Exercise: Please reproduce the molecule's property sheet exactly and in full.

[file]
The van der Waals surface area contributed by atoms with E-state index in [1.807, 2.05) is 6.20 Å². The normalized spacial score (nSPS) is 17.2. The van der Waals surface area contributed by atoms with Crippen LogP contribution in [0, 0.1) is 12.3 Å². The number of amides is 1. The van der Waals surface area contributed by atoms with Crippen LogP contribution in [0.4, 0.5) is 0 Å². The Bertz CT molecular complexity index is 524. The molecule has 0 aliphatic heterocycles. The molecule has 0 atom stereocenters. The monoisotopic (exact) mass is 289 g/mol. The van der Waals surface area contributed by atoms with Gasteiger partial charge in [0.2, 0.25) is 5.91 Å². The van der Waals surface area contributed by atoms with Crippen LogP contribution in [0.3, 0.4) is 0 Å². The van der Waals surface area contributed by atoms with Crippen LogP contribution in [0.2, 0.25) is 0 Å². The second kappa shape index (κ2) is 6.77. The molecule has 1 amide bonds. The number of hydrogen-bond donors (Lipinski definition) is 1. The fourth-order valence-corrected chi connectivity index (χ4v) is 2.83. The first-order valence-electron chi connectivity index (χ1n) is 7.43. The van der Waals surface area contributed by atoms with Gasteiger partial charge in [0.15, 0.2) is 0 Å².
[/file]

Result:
The van der Waals surface area contributed by atoms with E-state index in [1.807, 2.05) is 6.20 Å². The normalized spacial score (nSPS) is 17.2. The van der Waals surface area contributed by atoms with Crippen LogP contribution in [0, 0.1) is 12.3 Å². The number of amides is 1. The van der Waals surface area contributed by atoms with Crippen LogP contribution in [0.4, 0.5) is 0 Å². The Bertz CT molecular complexity index is 524. The molecule has 0 aliphatic heterocycles. The molecule has 0 atom stereocenters. The monoisotopic (exact) mass is 289 g/mol. The van der Waals surface area contributed by atoms with Gasteiger partial charge in [0.2, 0.25) is 5.91 Å². The van der Waals surface area contributed by atoms with Crippen LogP contribution in [0.3, 0.4) is 0 Å². The van der Waals surface area contributed by atoms with Crippen LogP contribution in [0.2, 0.25) is 0 Å². The second kappa shape index (κ2) is 6.77. The molecule has 1 amide bonds. The number of hydrogen-bond donors (Lipinski definition) is 1. The fourth-order valence-corrected chi connectivity index (χ4v) is 2.83. The first-order valence-electron chi connectivity index (χ1n) is 7.43. The van der Waals surface area contributed by atoms with Gasteiger partial charge in [0.15, 0.2) is 0 Å².